SEC Charges Ex-CFO of Oak Hill Financial, Inc., 2 Others with Insider Trading
The Securities and Exchange Commission charged three people with insider trading in the securities of Oak Hill Financial, Inc. ahead of a July 20, 2007 announcement that Oak Hill would be acquired by WesBanco, Inc. (Nasdaq: WSBC).
The Commission alleges Dale Shafer, who at the time was Oak Hill’s interim CFO, shared information with his cousin, Jason Gonski, about the anticipated merger. Gonski purchased Oak Hill stock in his account and another account and made approximately $35,500 in illicit profits.
In addition, Gonski tipped his friend Joseph Mroz, and the two men together made approximately $15,099 from illegal trading in Oak Hill stock.
Shafer allegedly learned of the planned merger on May 14, 2007, and told Gonski about it. The complaint went on to say that Gonski misappropriated the information by trading on it. He later told Shafer that he bought Oak Hill stock. Shafer did not tell Gonski to stop trading and did not tell anyone at Oak Hill what had happened.
Over the next several weeks, Shafer continued to provide material, nonpublic information about the merger to Gonski and during this time period, Gonski substantially increased his position in Oak Hill. Gonski also tipped his friend Mroz, and they both bought shares of Oak Hill using Mroz’s brokerage account. Total profits in the accounts Gonski traded in were approximately $50,000, which includes $15,099 in profits from trading in the account of Mroz.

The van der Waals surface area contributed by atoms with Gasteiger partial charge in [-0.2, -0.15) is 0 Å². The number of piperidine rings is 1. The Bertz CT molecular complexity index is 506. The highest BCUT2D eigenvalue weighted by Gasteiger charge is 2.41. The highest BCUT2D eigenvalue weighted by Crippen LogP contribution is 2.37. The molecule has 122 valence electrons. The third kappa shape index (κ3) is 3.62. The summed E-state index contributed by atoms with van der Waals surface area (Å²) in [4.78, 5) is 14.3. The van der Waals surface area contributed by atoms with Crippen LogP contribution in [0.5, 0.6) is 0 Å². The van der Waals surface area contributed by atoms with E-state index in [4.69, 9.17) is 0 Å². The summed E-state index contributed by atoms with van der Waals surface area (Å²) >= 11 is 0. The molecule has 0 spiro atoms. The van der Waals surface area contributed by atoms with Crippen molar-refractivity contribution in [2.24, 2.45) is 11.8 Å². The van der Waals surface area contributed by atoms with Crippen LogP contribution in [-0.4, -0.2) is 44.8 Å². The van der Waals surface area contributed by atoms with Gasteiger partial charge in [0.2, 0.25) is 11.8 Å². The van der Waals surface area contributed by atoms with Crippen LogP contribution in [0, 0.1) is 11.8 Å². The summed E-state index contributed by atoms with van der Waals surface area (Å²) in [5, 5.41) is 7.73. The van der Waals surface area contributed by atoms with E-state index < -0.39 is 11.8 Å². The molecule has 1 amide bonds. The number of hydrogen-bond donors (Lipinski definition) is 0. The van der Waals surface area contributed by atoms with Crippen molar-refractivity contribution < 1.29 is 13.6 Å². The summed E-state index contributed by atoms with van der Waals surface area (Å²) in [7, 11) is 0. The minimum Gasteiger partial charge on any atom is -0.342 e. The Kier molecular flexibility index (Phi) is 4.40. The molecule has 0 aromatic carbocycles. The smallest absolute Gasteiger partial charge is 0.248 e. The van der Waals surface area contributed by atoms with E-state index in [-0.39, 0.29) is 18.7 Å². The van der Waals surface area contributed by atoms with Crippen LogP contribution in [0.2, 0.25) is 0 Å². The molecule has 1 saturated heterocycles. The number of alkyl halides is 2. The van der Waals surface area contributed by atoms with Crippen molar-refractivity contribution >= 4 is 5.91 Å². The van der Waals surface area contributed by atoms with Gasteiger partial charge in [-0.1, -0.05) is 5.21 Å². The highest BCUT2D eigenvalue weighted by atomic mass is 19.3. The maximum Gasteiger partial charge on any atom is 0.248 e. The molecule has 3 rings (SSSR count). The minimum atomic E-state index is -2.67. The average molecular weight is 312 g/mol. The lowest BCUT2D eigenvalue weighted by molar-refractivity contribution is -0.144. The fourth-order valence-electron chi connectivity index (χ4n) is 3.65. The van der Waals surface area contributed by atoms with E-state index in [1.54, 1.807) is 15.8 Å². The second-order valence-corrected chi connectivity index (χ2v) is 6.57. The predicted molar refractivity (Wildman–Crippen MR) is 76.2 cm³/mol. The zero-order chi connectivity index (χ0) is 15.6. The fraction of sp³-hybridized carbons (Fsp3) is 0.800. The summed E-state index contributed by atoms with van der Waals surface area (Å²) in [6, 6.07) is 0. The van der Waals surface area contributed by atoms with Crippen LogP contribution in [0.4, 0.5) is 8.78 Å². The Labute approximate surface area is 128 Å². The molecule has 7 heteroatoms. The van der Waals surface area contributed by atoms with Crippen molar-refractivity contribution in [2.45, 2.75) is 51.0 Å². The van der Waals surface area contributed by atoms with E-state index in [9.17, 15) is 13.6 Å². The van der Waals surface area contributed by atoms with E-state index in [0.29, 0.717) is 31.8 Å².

Without admitting or denying the allegations in the complaint, Shafer, Gonski and Mroz have offered to settle the case by consenting to the entry of a final judgment. The three settling defendants have agreed to pay disgorgement, prejudgment interest, and penalties totaling more than $150,000.
Gonski will pay disgorgement and prejudgment interest totaling $59,565.24 for which Shafer is jointly and severally liable for $38,957.81 of that amount and Mroz is jointly and severally liable for $8,766.74. Gonski will pay a civil penalty of $50,686.38. Shafer will pay a civil penalty of $33,484.08. Mroz will pay a civil penalty of $7,459.95.
In addition, Shafer has agreed to be barred for five years from serving as an officer or director of a publicly traded company. Shafer has also consented to the issuance of an order under Rule 102(e)(3) suspending him from appearing or practicing before the Commission as an accountant with a right to apply for reinstatement after five years.
The proposed settlements are subject to the court’s approval.
The Commission acknowledges the assistance of FINRA in this matter.